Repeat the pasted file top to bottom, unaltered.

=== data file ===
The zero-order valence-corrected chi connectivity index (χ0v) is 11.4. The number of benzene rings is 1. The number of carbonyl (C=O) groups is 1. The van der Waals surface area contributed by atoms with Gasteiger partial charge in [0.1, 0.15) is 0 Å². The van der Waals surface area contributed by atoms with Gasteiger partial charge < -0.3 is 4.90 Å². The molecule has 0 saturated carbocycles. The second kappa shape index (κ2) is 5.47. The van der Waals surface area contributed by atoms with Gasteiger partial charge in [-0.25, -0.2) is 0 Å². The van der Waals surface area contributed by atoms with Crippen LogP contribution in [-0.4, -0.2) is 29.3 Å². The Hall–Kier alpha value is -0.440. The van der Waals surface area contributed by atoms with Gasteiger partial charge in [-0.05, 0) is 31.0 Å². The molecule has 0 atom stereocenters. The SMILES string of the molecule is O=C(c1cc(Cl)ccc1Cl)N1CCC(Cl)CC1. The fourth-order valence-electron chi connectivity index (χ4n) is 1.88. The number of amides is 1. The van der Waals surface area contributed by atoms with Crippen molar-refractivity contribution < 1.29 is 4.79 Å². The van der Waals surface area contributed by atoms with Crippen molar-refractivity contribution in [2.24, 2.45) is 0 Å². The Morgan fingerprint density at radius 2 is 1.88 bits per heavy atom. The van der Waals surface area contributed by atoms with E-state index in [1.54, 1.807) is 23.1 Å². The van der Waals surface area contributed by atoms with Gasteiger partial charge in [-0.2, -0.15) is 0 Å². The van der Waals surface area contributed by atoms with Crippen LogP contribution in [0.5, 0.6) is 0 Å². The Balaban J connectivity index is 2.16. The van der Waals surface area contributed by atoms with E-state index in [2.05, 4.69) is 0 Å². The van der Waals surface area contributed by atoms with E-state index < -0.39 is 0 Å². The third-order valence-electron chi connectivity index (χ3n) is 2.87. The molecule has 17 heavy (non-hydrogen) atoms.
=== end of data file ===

The zero-order valence-corrected chi connectivity index (χ0v) is 11.4. The number of benzene rings is 1. The number of carbonyl (C=O) groups is 1. The van der Waals surface area contributed by atoms with Gasteiger partial charge in [0.1, 0.15) is 0 Å². The van der Waals surface area contributed by atoms with Gasteiger partial charge < -0.3 is 4.90 Å². The molecule has 0 saturated carbocycles. The second kappa shape index (κ2) is 5.47. The van der Waals surface area contributed by atoms with Gasteiger partial charge in [-0.25, -0.2) is 0 Å². The van der Waals surface area contributed by atoms with Crippen LogP contribution in [-0.4, -0.2) is 29.3 Å². The Hall–Kier alpha value is -0.440. The van der Waals surface area contributed by atoms with Gasteiger partial charge in [-0.05, 0) is 31.0 Å². The molecule has 0 atom stereocenters. The SMILES string of the molecule is O=C(c1cc(Cl)ccc1Cl)N1CCC(Cl)CC1. The fourth-order valence-electron chi connectivity index (χ4n) is 1.88. The number of amides is 1. The van der Waals surface area contributed by atoms with Crippen molar-refractivity contribution < 1.29 is 4.79 Å². The van der Waals surface area contributed by atoms with Crippen molar-refractivity contribution in [2.24, 2.45) is 0 Å². The Morgan fingerprint density at radius 2 is 1.88 bits per heavy atom. The van der Waals surface area contributed by atoms with E-state index in [1.54, 1.807) is 23.1 Å². The van der Waals surface area contributed by atoms with Gasteiger partial charge in [-0.2, -0.15) is 0 Å². The van der Waals surface area contributed by atoms with Crippen LogP contribution in [0.5, 0.6) is 0 Å². The Balaban J connectivity index is 2.16. The van der Waals surface area contributed by atoms with E-state index in [2.05, 4.69) is 0 Å². The van der Waals surface area contributed by atoms with E-state index < -0.39 is 0 Å². The third-order valence-electron chi connectivity index (χ3n) is 2.87. The molecule has 17 heavy (non-hydrogen) atoms.